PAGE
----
OPINION: Time to end stigma attached to mental illness

A memorial to the air disaster in the French Alps. Picture: Reuters

A memorial to the air disaster in the French Alps. Picture: Reuters

MORE than ever before, our media is opening up opportunities for individuals, families and communities to be part of a conversation about what being mentally healthy means and get a better understanding of the realities of living with mental illness.

We know that four million Australians will experience mental illness this year alone. Many more of us will be affected as family members, friends, colleagues or school mates. No longer can we consider mental illness to be a fringe issue affecting only a few. In fact, it affects us all.  

Some days I think we are making great progress. It is true that we now have workplaces, communities and health services more engaged and talking about how we can improve the mental health and wellbeing of all Australians.

 This is a positive move in the right direction – an important step forward.

But then another tragic international media story comes along (this time the crash of a Germanwings plane into the French Alps) and we all take a big leap backwards.

Whenever a disaster or significant event occurs, it’s perfectly understandable for people to try and make sense of it, to try and find ‘‘a reason’’ why it happened. 

But there is a difference between trying to make sense of a terrible situation, and making assumptions that can be very damaging.  Speculation about what caused an event and making assumptions about the role of mental illness isn’t just innocent commentary to the one in five Australians who live with mental illness. 

Further, when these tragic international media stories come along, it seems the only people invited to make comment on what is a very complex and tragic scenario are social commentators, politicians and the media.

Where is the voice of the mental health sector when tragedies happen and we all jump to the conclusion that mental illness must be to blame (in this case, the mental health of co-pilot Andreas Lubitz)?

Where is the calm, reasoned voice that reminds us all that, statistically, mental illness is a poor predictor of violent behaviour like this?  Where is the reminder that it is discrimination to suggest people living with mental illness should be screened out of the workforce?  And where is the voice that reminds us that creating a culture where people feel the need to hide their mental illness is bad for all of us?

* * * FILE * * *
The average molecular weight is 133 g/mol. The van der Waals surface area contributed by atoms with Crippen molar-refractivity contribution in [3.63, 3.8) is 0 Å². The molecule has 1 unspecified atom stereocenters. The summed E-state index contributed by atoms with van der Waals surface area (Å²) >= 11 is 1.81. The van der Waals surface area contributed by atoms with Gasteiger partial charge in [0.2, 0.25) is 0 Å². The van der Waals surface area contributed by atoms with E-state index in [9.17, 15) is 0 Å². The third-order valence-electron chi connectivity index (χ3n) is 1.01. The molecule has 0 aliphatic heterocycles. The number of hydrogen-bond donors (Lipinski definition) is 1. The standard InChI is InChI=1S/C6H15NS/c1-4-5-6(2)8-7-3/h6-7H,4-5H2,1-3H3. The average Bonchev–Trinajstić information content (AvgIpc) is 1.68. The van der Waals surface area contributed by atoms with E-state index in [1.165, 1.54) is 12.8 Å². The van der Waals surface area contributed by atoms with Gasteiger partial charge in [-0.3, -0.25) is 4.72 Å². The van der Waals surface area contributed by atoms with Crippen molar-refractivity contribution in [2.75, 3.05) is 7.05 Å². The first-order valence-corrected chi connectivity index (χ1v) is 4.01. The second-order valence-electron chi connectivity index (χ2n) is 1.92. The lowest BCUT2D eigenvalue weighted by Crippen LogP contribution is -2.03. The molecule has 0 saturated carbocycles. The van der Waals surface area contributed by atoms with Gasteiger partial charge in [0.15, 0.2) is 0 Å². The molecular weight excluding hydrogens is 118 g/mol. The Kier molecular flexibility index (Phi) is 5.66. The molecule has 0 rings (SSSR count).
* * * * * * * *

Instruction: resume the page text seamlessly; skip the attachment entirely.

Last year, during mental health month, I shared the following interaction: 

I was speaking to a man who was surprised by the number of people living with mental illness. In his own words, he asked me: “If mental illness is so common, then why don’t I know anyone who has a mental illness?”

He looked a little perplexed when I told him that he was asking the wrong question. I explained that a better question to ask was: “Why don’t any of your friends and family living with mental illness feel like they can tell you about it?”

I told this story, not to single out this man, but as a reminder to all of us to start asking ourselves and the people around us the right questions.

Why, after a decade of effort to increase awareness and knowledge about mental illness, do some people still return to work following an episode of mental illness to silence and averted gazes? 

Why do family and friends of those living with mental illness often sit at home with no one to talk to about how they are coping, while we cook food and check in on our friends with a sick child? 

Why do men and women of all ages who know that what they are thinking and feeling may be caused by mental illness feel unable to reach out and get help they need? 

The reality is, despite the progress we have made, the stigma of mental illness still exists.  

And the discussions that have occurred in our media, on social media and indeed in our own homes this week have put us all a big step back.

For the many in our community who live with depression and other forms of mental illness, I will leave you with a tweet I sent out a few nights ago: ‘‘People living with depression are welcome in my workplace, in my sporting club and indeed in my family.’’  

Jaelea Skehan is director of the Hunter Institute of Mental Health.

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